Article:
Christmas Space Science Project is 'food fun' for Ennis Students
A school teacher often never knows the long-range effects their teaching methods and learned lessons might reach these days. And with social media as additional options, it’s even easier to see how quickly things done in the classroom can be shared in the most unrehearsed and unusual ways.
Such is the case of an Ellis County school teacher, as he traveled to the Ennis Walmart store on Tuesday, Dec. 8, to pick up some rather strange supplies for his class at Ennis High School.
A local lady bus driver, Ms. Nelda (Bills) Clark was in the checkout line near the young man. As they stood there waiting to pay for their goods, Clark asked the gentleman a couple of questions. The following is what she posted on her Facebook account later on that afternoon when she returned home from her shopping expedition: “Just saw the neatest thing…..a science teacher for EHS was up here buying a whole bunch of stuff…..at first I said making s’mores? -- but he said no…..instead, he found out a bunch of his kids have never made gingerbread houses…..but instead of houses.....he printed out a model of the International Space Station…..and he's having a contest between his students to see who can build the best one for a prize.”
After reading Clark’s post, this reporter quickly got online and tracked down the teacher
responsible for the interesting Christmas-related tidbit shared via social media. It only took a couple of emails and texts, and the teacher was identified as Mr. Cody Fults, a third year instructor at Ennis High School who teaches AP Physics 1 and Earth and Space Science, a new course on campus.
Fults says, “Actually I’m a teacher and a leader for one of our EHS programs called JETS (Junior Engineering and Technical Society) ... I recently found out that a lot of my students have never built a gingerbread house at Christmas time. To give my kids that special holiday experience, and to stay within the guidelines of my teaching model for my class called Earth and Space Science, I decided to print off copies of the International Space Station (ISS) and have the students compete to build the best gingerbread/ graham cracker models for a special prize.”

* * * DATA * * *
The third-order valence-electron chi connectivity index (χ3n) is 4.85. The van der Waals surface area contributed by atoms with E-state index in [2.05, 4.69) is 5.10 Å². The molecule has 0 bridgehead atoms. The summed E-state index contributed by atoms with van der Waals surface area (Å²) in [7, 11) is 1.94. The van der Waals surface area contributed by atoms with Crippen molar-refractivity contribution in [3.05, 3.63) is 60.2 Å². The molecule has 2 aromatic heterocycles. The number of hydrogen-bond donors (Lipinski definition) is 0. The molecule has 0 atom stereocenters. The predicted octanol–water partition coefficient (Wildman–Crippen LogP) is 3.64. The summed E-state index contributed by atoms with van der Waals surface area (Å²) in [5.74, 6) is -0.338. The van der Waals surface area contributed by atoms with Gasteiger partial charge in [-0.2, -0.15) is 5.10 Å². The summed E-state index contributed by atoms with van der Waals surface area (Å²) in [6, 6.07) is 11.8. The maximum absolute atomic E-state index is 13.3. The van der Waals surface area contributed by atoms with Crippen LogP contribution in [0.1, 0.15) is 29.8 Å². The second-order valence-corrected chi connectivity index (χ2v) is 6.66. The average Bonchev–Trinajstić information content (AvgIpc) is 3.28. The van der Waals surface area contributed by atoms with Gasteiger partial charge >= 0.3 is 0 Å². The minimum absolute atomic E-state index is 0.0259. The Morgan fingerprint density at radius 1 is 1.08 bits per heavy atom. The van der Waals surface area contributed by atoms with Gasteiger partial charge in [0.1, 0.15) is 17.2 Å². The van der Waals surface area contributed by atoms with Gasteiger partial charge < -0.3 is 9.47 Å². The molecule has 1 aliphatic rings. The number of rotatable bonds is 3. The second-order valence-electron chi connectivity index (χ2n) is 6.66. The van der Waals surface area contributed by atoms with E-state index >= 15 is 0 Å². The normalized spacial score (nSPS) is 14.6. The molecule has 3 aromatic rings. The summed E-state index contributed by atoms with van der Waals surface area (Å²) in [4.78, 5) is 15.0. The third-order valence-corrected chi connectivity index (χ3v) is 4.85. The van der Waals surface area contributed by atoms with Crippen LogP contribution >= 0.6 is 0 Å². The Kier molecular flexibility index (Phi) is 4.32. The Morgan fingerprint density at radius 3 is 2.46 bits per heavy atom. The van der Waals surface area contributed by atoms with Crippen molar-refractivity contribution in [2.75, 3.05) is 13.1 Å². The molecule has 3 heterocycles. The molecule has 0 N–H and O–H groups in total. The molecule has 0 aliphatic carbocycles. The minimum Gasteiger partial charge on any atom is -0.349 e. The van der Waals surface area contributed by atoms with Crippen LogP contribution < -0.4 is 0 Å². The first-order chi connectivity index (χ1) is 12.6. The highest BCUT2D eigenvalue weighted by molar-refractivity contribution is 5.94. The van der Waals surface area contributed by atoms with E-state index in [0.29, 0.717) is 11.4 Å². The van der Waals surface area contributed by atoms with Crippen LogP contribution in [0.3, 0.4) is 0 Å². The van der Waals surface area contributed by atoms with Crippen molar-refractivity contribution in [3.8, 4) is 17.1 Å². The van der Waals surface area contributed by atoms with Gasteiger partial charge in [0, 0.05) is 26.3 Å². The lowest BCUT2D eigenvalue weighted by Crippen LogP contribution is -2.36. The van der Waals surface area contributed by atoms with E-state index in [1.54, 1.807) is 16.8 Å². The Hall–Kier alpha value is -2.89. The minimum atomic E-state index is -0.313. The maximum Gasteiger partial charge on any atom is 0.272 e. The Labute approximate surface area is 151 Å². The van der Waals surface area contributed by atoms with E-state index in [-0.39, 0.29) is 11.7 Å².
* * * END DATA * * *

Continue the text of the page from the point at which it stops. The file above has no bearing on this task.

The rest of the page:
“For this project, our ‘JETS’, voted on this activity from various science demonstrations and projects at our Thanksgiving meeting," he added. "From being a part of this school-sponsored club, the students learn about the different modules, countries, and science experiments conducted on the ISS with this project. The Ennis group finished out their special class activities on Friday, Dec. 11, by voting during our virtual student day by teachers throughout the high school." The winning team was announced that afternoon and included Jessica Dixon, Heather Campbell and Jack Williamson, who won a small trophy for their efforts, Fults said.
“‘JETS’ has been at Ennis High School for several years”, relays Fults, “and this is my third year as their sponsor. We work to promote science and engineering through group activities and science demonstrations. We host the science showcase at Ennis High School in the spring and have worked to include other activities at the elementary campuses. Our biggest traditional project is to visit the NASA Johnson Space Center in the spring, a very big draw to so many of our students who are interested in space and astronomy." Fults said the JETS group includes 9th- to 12th-graders with varying backgrounds and interests in science and engineering.
Fults is a 2010 graduate of nearby Waxahachie High School. He has a BA in Biology from University of Texas at Arlington and he is currently working on his master's degree in education leadership through Schreiner University.
“This is crazy how this story was brought to fruition, but I am so thrilled to be able to spotlight and show off some of the positive stuff my students are learning,” Fults said.